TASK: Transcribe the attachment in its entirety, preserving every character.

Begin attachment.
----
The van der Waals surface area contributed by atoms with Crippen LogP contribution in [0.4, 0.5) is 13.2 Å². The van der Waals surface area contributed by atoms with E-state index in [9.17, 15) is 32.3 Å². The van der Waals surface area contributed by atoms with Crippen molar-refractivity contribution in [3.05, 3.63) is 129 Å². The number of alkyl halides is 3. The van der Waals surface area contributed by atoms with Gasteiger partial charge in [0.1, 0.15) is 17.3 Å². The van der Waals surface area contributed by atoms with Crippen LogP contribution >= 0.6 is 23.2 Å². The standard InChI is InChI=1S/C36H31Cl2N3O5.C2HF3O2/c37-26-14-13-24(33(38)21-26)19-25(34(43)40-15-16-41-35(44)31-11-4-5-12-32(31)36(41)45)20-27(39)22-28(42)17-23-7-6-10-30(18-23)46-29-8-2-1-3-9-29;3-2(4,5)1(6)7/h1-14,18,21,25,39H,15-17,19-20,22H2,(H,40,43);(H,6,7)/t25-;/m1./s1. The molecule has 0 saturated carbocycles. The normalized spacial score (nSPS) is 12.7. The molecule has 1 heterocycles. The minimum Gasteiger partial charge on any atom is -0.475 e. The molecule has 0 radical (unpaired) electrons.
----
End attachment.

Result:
The van der Waals surface area contributed by atoms with Crippen LogP contribution in [0.4, 0.5) is 13.2 Å². The van der Waals surface area contributed by atoms with E-state index in [9.17, 15) is 32.3 Å². The van der Waals surface area contributed by atoms with Crippen molar-refractivity contribution in [3.05, 3.63) is 129 Å². The number of alkyl halides is 3. The van der Waals surface area contributed by atoms with Gasteiger partial charge in [0.1, 0.15) is 17.3 Å². The van der Waals surface area contributed by atoms with Crippen LogP contribution >= 0.6 is 23.2 Å². The standard InChI is InChI=1S/C36H31Cl2N3O5.C2HF3O2/c37-26-14-13-24(33(38)21-26)19-25(34(43)40-15-16-41-35(44)31-11-4-5-12-32(31)36(41)45)20-27(39)22-28(42)17-23-7-6-10-30(18-23)46-29-8-2-1-3-9-29;3-2(4,5)1(6)7/h1-14,18,21,25,39H,15-17,19-20,22H2,(H,40,43);(H,6,7)/t25-;/m1./s1. The molecule has 0 saturated carbocycles. The normalized spacial score (nSPS) is 12.7. The molecule has 1 heterocycles. The minimum Gasteiger partial charge on any atom is -0.475 e. The molecule has 0 radical (unpaired) electrons.